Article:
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Risk Adjustment Fraud

Medicare Risk Adjustment Fraud

Medicare risk adjustment fraud is a complex and serious federal crime involving manipulating Medicare beneficiaries' risk scores to receive higher payments from the Centers for Medicare & Medicaid Services (CMS). 

This type of fraud can take on several forms, but at its core, it revolves around intentionally misrepresenting a patient's health condition to exploit government-funded healthcare programs

Medicare Risk Adjustment Fraud
Medicare risk adjustment fraud involves manipulating risk scores to receive higher payments.

In other words, risk adjustment is a type of Medicare fraud involving intentionally manipulating or misrepresenting patient data to obtain higher reimbursements from healthcare programs, such as Medicare Advantage and Medicaid, that adjust payments based on a patient's health and risk status.

This type of fraud can include practices like upcoding or unsupported diagnoses, which can make patients appear sicker than they are, which can lead to greater payments to healthcare providers.

Healthcare providers could be incentivized to engage in this fraudulent behavior to increase revenue, especially in systems where payments are determined by the severity or number of diagnoses rather than services rendered.

Whistleblowers often identify Medicare risk adjustment fraud by observing and documenting cases where diagnostic data is manipulated to augment risk adjustment payments unjustifiably.

Some red flags include unsupported risk adjustment claims that lack backing when submitted to the government for payment and fabrication of supporting documents that appear to be created or altered to justify unsupported claims.

Another indicator includes failure to correct false claims previously submitted that the plan does not remedy even when they should have recognized its unsupported nature.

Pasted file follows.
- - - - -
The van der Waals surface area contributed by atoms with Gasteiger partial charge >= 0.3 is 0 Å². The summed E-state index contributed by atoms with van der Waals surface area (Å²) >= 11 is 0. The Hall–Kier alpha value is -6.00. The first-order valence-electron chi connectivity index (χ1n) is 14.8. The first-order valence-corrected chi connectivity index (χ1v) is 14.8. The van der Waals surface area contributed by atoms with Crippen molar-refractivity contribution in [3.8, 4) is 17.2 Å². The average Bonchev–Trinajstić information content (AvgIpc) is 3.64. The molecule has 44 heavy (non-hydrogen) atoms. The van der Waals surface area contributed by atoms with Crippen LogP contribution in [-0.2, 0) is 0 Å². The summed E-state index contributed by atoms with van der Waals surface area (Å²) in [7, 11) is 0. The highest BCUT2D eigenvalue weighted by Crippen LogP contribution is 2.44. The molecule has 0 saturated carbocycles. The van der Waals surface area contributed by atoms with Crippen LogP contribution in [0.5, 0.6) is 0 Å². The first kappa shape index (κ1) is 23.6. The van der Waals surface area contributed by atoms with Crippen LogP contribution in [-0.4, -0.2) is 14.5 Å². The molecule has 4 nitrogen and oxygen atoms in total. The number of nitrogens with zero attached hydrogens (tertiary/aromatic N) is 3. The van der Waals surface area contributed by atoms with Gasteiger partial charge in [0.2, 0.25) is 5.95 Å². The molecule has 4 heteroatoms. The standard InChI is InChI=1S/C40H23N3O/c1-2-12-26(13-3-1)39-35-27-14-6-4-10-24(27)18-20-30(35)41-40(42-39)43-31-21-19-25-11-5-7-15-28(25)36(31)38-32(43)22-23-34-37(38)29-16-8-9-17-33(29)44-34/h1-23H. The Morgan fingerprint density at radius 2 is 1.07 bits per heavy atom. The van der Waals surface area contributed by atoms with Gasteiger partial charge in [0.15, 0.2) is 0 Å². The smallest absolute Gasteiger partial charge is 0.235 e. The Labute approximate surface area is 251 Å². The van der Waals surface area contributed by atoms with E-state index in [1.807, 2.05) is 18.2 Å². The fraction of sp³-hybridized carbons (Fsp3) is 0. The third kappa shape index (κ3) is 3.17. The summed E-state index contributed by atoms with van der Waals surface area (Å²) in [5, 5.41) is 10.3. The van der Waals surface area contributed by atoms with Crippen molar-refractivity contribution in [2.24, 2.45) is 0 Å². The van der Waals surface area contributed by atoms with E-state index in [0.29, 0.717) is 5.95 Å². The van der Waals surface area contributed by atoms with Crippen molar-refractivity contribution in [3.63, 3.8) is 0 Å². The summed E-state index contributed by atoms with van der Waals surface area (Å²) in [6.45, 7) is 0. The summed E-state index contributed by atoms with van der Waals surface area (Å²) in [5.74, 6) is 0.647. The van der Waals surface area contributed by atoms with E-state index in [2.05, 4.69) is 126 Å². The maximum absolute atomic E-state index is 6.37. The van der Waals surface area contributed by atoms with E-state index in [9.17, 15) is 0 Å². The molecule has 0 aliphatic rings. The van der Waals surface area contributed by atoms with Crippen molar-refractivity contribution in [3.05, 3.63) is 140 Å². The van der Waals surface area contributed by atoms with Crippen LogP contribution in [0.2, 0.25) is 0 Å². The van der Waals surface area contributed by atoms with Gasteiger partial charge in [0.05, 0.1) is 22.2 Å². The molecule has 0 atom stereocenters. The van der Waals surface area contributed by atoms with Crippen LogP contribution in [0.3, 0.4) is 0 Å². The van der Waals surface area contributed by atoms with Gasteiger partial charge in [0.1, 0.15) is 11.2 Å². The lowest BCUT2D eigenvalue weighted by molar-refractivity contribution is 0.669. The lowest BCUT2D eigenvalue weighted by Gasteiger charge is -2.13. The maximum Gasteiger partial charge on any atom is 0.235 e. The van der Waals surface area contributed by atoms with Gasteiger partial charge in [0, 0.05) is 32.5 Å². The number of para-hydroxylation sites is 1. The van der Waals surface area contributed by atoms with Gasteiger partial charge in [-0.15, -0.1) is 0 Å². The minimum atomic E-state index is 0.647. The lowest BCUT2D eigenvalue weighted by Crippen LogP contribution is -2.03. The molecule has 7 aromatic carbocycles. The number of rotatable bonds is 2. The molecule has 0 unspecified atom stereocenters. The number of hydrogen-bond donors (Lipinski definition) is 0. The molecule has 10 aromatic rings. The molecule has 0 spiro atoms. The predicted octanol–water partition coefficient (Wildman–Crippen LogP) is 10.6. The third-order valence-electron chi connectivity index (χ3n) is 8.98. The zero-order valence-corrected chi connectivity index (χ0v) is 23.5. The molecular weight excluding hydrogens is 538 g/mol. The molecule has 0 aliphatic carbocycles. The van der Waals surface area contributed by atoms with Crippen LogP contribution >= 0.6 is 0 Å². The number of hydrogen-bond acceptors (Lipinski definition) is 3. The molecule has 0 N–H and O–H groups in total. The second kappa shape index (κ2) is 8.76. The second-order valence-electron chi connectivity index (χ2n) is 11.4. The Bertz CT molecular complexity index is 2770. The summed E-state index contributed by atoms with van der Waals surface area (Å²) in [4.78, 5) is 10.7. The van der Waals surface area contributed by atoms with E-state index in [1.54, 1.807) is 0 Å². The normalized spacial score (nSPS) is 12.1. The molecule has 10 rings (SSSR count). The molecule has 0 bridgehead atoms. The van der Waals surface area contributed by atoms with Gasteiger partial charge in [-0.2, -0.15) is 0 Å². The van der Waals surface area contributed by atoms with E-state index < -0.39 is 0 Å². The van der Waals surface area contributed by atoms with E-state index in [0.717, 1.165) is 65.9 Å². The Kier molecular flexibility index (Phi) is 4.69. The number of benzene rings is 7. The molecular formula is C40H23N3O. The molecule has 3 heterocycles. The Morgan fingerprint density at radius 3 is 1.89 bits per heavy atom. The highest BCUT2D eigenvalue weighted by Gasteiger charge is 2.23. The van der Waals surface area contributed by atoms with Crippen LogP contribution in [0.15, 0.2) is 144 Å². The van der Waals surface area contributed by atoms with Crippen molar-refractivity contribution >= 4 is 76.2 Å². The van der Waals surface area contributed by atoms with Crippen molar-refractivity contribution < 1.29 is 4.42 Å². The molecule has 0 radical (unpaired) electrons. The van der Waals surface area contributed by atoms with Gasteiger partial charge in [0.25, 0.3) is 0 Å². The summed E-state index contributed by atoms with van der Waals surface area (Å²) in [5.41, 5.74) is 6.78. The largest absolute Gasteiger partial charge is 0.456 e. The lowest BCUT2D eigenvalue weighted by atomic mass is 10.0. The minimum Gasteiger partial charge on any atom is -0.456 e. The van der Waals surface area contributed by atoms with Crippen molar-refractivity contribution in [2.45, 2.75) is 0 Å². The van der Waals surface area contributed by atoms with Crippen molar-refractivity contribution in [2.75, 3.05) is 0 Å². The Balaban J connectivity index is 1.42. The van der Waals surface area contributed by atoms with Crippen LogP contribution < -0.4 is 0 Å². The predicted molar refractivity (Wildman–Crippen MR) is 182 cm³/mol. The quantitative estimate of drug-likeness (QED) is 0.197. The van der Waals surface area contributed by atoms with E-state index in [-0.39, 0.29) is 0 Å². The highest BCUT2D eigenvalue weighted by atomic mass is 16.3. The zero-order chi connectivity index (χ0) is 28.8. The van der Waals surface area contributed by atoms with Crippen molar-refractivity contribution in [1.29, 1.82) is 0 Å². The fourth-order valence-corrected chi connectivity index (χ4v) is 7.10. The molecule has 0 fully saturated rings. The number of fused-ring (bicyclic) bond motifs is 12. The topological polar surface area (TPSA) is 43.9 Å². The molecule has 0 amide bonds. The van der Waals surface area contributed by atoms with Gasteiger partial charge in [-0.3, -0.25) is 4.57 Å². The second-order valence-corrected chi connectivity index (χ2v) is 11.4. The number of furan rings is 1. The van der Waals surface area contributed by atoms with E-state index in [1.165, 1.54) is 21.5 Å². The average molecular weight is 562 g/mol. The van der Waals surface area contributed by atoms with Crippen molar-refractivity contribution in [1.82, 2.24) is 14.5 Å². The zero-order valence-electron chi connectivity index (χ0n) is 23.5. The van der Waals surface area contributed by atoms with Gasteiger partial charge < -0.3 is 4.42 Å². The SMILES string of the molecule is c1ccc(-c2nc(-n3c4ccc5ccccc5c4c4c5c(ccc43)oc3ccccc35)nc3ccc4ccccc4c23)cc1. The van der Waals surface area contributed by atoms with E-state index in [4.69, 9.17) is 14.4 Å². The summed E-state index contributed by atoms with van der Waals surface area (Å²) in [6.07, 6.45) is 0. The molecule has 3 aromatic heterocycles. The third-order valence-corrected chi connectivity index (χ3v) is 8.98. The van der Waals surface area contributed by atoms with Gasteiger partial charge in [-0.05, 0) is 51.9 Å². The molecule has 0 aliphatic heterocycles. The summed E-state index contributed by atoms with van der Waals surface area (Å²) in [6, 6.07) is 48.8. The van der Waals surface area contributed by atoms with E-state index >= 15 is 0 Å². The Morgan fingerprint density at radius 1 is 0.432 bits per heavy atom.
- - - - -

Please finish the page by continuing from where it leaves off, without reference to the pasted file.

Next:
If you are suspected of committing this form of fraud, you could face extensive civil fines and, in some cases, criminal charges and prison time.

Medicare Risk Adjustment - Explained

Risk adjustment is a mechanism designed to allocate resources more effectively within the Medicare Advantage (Part C) program. The system adjusts payments to Medicare Advantage plans based on the health status and demographic information of their enrollees. 

Essentially, plans receive higher payments to cover beneficiaries with more severe health conditions because these individuals will incur higher healthcare costs.

Medicare Risk Adjustment

This adjustment process is crucial for ensuring that Medicare Advantage plans have the financial incentive to enroll and care for sicker patients, not just the healthy ones. 

It relies on accurate and honest diagnoses and health status reporting by healthcare providers and plans. However, the complexity and reliance on provider-reported data create vulnerabilities to fraud, where providers may inflate diagnoses or report conditions patients do not have to increase reimbursement rates.

In the risk adjustment model, healthier patients have lower risk scores, while those with more severe health conditions have higher scores. Fraud occurs when healthcare providers inflate these risk scores dishonestly. 

This could involve coding diseases that patients do not have, exaggerating the severity of their conditions, or even refusing to correct previous errors in the risk scores. This fraudulent activity is not only unethical but also illegal. It amounts to stealing taxpayer dollars and undermines the integrity of our healthcare system. 

How Is Medicare Risk Adjustment Fraud Identified?

In the risk adjustment model, healthier patients have lower risk scores, while those with more severe health conditions have higher scores. Fraud occurs when healthcare providers inflate these risk scores dishonestly. Standard fraudulent practices include the following:

  • Upcoding: Reporting a more severe condition than the patient's.
  • Unbundling: Submitting separate bills for procedures that should be billed together at a reduced cost.